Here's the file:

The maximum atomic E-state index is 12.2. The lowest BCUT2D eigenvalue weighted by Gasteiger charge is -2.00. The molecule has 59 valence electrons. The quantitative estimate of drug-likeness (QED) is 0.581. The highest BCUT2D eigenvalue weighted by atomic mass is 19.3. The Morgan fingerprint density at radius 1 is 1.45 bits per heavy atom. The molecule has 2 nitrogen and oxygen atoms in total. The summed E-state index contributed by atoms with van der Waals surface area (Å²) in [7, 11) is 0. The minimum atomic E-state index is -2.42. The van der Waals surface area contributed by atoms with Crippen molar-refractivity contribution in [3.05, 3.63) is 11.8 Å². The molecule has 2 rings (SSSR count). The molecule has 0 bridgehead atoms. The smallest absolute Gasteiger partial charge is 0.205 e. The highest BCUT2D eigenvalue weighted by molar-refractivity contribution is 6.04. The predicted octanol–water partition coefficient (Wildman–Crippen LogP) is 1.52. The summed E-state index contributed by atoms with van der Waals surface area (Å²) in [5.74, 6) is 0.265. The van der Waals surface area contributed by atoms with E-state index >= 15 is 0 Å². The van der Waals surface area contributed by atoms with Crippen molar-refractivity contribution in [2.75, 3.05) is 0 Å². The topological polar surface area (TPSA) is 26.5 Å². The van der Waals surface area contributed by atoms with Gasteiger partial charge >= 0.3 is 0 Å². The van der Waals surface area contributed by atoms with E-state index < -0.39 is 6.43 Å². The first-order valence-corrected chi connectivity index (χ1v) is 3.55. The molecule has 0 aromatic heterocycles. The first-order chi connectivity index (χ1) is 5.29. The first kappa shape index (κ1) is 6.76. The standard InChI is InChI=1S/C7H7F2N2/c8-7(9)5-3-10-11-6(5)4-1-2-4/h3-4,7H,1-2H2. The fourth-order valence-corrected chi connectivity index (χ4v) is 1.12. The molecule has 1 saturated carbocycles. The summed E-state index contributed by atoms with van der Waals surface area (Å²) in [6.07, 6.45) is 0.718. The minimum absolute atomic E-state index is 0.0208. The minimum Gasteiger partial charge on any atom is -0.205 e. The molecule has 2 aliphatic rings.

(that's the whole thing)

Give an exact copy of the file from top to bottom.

The maximum atomic E-state index is 12.2. The lowest BCUT2D eigenvalue weighted by Gasteiger charge is -2.00. The molecule has 59 valence electrons. The quantitative estimate of drug-likeness (QED) is 0.581. The highest BCUT2D eigenvalue weighted by atomic mass is 19.3. The Morgan fingerprint density at radius 1 is 1.45 bits per heavy atom. The molecule has 2 nitrogen and oxygen atoms in total. The summed E-state index contributed by atoms with van der Waals surface area (Å²) in [7, 11) is 0. The minimum atomic E-state index is -2.42. The van der Waals surface area contributed by atoms with Crippen molar-refractivity contribution in [3.05, 3.63) is 11.8 Å². The molecule has 2 rings (SSSR count). The molecule has 0 bridgehead atoms. The smallest absolute Gasteiger partial charge is 0.205 e. The highest BCUT2D eigenvalue weighted by molar-refractivity contribution is 6.04. The predicted octanol–water partition coefficient (Wildman–Crippen LogP) is 1.52. The summed E-state index contributed by atoms with van der Waals surface area (Å²) in [5.74, 6) is 0.265. The van der Waals surface area contributed by atoms with E-state index >= 15 is 0 Å². The van der Waals surface area contributed by atoms with Crippen molar-refractivity contribution in [2.75, 3.05) is 0 Å². The topological polar surface area (TPSA) is 26.5 Å². The van der Waals surface area contributed by atoms with Gasteiger partial charge >= 0.3 is 0 Å². The van der Waals surface area contributed by atoms with E-state index < -0.39 is 6.43 Å². The first-order valence-corrected chi connectivity index (χ1v) is 3.55. The molecule has 0 aromatic heterocycles. The first-order chi connectivity index (χ1) is 5.29. The first kappa shape index (κ1) is 6.76. The standard InChI is InChI=1S/C7H7F2N2/c8-7(9)5-3-10-11-6(5)4-1-2-4/h3-4,7H,1-2H2. The fourth-order valence-corrected chi connectivity index (χ4v) is 1.12. The molecule has 1 saturated carbocycles. The summed E-state index contributed by atoms with van der Waals surface area (Å²) in [6.07, 6.45) is 0.718. The minimum absolute atomic E-state index is 0.0208. The minimum Gasteiger partial charge on any atom is -0.205 e. The molecule has 2 aliphatic rings.